Since their humble death metal beginnings in the early 90s, Swedish alt-metallers Katatonia have emerged as one of the European scene’s valuable progressive gems. Guitarist Anders Nyström tells us how he thinks differently as a player behind his synthetic wall of noise…
There are many bands that formed in the fires of Scandinavia’s early 90s metal scene and slowly meandered away from their heavy roots, but none quite in the same way as Katatonia - who experimented with a new digital heart to beat their melancholic musings into the coldest of stratospheres.
Up to a certain point, theirs was a sound very much shared with brother band and fellow Stockholmers Opeth, their leader Mikael Åkerfeldt even singing on the early Katatonia recordings. But where one band disappeared down the rabbit hole of earthy 70s psychedelia, the other undertook a very different course indeed, embracing the harsher and digitized sounds of tomorrow.
Today they stand tall as master conjurers of sorrow, their icy reflections very much in spirit with their gothic roots, and yet with arguably more dynamic reach than any of their peers that “simply stuck to metal”.
Backstage at London’s O2 Shepherds Bush Empire, founding guitarist Anders Nyström reveals how his thirst for the extreme took an unexpected twist into a world of dark rock inspired by Massive Attack, Depeche Mode and The Cure…
Key to the highway
How the Katatonia guitarist unlocked the door to the keyboard world…
“I have a super easy answer for how I write our keyboard parts - I use a MIDI guitar pickup! Anything I play gets transcribed into MIDI notes, so when I find something I like on guitar, it’s as easy as plugging in and browsing through the right sounds for it. I used to have the Roland GK before, but now I use in-built Graph Tech Hexpander pickups, which have become my main workhouse and are built into my guitars.
“Considering the guitar is my main instrument, I want to transfer my skills quickly and smoothly into the electronic realm. This is also how I record bass, I’ll play the parts on guitar and run it through a plug-in for our demoes without any need for an actual bass.”
Rise of the robots
The slow-but-steady shift from death to digital…
“The first time we started incorporating any electronic element was vaguely on 2001’s Last Fair Deal Gone Down, before the time of proper studio computers. We had to do it the analogue way, loop it all up and record.
“I would line up all these crazy pedals to get the sound we wanted on the beat, there were no plug-ins to punch in. We were still experimenting during those years, we weren’t really sure of how much to incorporate.
“Viva Emptiness, two years later, was when we moved to the digital platform. All the demoes were done on computer and that’s when we discovered a new world of plug-ins, software and all that stuff.
“Before that, we’d use analogue 24-tracks synched via midi to a click track we had to program, so it really opened the door for us… probably because we aren’t keyboard players! There was also a huge difference in the time it took to program these strings or pianos compared recording them live.”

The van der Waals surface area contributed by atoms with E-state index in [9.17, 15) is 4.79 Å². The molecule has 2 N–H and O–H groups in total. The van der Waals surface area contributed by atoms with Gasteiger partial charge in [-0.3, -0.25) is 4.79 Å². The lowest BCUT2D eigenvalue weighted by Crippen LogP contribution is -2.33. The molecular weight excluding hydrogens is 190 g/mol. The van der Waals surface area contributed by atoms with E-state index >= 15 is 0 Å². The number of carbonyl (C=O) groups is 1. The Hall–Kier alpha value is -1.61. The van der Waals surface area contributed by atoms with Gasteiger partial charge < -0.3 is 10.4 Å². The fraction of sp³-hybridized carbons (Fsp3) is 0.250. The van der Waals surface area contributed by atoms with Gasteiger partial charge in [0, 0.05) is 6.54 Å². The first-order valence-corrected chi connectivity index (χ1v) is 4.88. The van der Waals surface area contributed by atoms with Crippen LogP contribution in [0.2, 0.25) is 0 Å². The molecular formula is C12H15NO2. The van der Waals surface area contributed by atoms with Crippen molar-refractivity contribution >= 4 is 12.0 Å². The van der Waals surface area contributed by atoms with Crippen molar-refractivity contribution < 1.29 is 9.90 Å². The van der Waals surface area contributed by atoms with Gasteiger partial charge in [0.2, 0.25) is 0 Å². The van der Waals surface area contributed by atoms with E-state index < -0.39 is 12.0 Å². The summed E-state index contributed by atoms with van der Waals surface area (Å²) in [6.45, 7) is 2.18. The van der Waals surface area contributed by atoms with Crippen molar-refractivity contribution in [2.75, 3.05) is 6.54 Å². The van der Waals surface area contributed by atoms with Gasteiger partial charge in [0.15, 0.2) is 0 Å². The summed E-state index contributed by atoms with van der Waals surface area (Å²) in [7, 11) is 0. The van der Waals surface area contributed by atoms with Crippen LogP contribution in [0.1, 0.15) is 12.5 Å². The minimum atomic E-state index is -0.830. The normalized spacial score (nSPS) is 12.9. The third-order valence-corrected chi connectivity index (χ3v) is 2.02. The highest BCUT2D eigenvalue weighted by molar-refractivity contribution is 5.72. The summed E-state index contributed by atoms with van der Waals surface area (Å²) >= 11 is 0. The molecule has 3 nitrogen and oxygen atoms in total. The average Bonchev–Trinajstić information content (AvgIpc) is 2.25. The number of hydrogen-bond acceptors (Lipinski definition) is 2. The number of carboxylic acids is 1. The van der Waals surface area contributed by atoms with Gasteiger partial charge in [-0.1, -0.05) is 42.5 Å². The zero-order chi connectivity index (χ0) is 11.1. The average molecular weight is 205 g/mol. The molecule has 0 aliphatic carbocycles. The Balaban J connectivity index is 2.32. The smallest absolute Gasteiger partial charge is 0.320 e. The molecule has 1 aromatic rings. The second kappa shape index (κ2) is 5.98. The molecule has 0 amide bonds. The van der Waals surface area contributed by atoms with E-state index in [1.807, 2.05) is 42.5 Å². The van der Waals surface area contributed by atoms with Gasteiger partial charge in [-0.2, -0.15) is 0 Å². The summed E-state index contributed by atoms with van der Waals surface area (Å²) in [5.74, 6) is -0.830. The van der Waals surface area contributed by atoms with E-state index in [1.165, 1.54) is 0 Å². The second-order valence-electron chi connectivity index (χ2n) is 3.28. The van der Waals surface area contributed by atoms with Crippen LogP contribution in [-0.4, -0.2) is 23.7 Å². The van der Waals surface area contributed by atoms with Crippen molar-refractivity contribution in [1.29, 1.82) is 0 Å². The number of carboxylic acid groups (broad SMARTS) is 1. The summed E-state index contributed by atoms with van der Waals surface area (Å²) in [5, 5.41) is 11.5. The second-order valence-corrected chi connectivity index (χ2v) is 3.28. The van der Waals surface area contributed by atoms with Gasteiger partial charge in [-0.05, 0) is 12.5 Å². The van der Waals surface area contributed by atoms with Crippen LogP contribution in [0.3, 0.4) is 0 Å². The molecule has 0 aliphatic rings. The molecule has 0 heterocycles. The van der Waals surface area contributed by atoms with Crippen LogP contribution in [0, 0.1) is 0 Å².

Betcha can’t write this!
Anders explains why there’s so much more to playing than technique…
“I love my metal clichés as much as the next guy, but it’s good to broaden your mind. Don’t get trapped into conservative thinking, just watching Betcha Can’t Play This! YouTube shred videos. Maybe leave that for a bit and see what other guitar players are doing. Learn how to write good songs and follow that inspiration.
“If you can shred fast, cool, but what is that worth when you can’t write a good song? A well-rounded player has influences across the board. Maybe look at Tom Morello over the shredder boy on YouTube, inject that back into your voice and you’ll end up sounding totally unique. It’s those little twists that will give you an identity.”
The chemical wedding
How new sounds and instrumentation changed the game for Katatonia…
“Back during Viva Emptiness and [2006’s] The Great Cold Distance, we didn’t use any backing tracks live. We had to recreate all those weird sounds with a guitar. I spent so much time experimenting with it, involving every fucking effect I could find!
“I’d put them in the wrong order, make them clash and completely degenerate. We used the Boss GT pedals at the time and still had them lying around, knowing those presets would be fi ne for the string parts on our Viva Emptiness anniversary tour.
“At the time, the marriage between the wall of metal and the softer mellotron felt like coming home for us. Taking that spirit of the 70s into a more contemporary place, which has since become the recipe for Katatonia - getting those two elements to collide in a really lush way.”
Anders on those menacing notes you almost feel more than you hear…
“It’s dangerous to think everything you do on a keyboard has to be in a signature or have a melody - it really doesn’t! We think about the ambience itself, always on the hunt for big sounds without melodic value. We usually call them tunnel sounds… it should sound like the wind blowing in an underground subway tunnel, really big and cold. You can’t define what it is, but you can’t help love its presence.